Quantitative Evaluation of Muscle Function, Gait, and Postural Control in People Experiencing Critical Illness After Discharge From the Intensive Care Unit

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The path to recovery of muscle strength and mobility following discharge from the intensive care unit (ICU) has not been well described.


The study objective was to quantify muscle function, gait, and postural control at 3 and 6 months after discharge in people who were recovering from critical illness and who were ventilated for 7 days or more.


This was a nested longitudinal study with continuous inclusion of individuals over a 2-year period and with age- and sex-matched controls.


Twenty-four people were tested at 3 months after ICU discharge; 16 of them (67%) were reevaluated at 6 months (post-ICU group). Healthy controls (n = 12) were tested at a single time point. Muscle function of the knee extensors (KEs), plantar flexors (PFs), and dorsiflexors (DFs) was assessed on a dynamometer. Gait was measured using an electronic walkway, and postural control was measured with 2 portable force plates.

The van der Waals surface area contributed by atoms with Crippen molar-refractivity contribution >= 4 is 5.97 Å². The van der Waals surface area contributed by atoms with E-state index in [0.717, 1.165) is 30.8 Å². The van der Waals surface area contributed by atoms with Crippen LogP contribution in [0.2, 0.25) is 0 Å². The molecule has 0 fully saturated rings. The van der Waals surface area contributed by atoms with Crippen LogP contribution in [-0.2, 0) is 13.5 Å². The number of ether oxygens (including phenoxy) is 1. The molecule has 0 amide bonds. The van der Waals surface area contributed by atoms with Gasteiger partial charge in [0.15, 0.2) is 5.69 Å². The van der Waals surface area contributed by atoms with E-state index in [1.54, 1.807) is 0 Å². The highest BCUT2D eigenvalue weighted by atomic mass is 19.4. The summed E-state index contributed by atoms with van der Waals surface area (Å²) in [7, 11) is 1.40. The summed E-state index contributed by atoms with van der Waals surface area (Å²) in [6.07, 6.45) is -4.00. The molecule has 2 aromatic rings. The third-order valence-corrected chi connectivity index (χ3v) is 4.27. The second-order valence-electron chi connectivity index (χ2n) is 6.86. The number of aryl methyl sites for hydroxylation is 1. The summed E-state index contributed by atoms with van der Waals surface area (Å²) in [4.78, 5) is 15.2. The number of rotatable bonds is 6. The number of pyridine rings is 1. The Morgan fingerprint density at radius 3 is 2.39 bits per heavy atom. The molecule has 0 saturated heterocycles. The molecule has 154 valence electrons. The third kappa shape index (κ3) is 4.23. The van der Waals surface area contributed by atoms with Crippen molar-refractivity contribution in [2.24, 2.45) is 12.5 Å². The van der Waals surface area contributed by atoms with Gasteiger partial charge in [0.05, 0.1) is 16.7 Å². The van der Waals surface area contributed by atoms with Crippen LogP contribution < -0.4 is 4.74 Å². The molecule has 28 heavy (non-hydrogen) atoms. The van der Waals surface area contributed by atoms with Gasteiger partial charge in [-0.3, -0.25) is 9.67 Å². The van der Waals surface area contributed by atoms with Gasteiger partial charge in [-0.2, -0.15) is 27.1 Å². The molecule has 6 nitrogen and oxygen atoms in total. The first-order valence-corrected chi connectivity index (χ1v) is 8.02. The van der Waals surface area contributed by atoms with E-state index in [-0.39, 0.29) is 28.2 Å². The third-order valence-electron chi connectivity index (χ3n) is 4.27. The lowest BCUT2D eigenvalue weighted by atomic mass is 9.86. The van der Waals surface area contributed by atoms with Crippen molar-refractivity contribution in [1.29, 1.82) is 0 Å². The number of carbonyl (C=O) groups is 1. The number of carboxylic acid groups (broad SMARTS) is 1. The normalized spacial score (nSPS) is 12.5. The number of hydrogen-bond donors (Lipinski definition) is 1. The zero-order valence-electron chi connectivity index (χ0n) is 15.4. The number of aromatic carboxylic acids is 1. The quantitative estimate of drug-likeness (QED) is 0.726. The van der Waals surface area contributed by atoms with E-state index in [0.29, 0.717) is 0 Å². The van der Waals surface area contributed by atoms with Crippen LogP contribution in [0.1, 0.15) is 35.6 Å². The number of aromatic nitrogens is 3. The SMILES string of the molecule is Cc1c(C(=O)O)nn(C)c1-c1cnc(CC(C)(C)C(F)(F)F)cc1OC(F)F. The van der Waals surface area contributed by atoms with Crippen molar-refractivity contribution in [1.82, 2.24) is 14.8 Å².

Muscle weakness was observed across all muscle groups at 3 months, with the greatest strength reductions in the ankle PFs (45%) and DFs (30%). Muscle power was reduced in the PFs and DFs but was not reduced in the KEs. Gait in the post-ICU group was characterized by a narrower step, longer stride, and longer double-support time than in the controls. Improvements were found in KE strength and in stride time and double-support time during gait at 6 months. Leg muscle strength and power had moderate associations with gait velocity, step width, and stride length (r = .44-.65).


The small heterogeneous sample of people with a high level of function was a limitation of this study.


Muscle strength and power were impaired at 6 months after ICU discharge and were associated with gait parameters. Future studies are needed to examine the role of muscle strength and power training in post-ICU rehabilitation programs to improve mobility.

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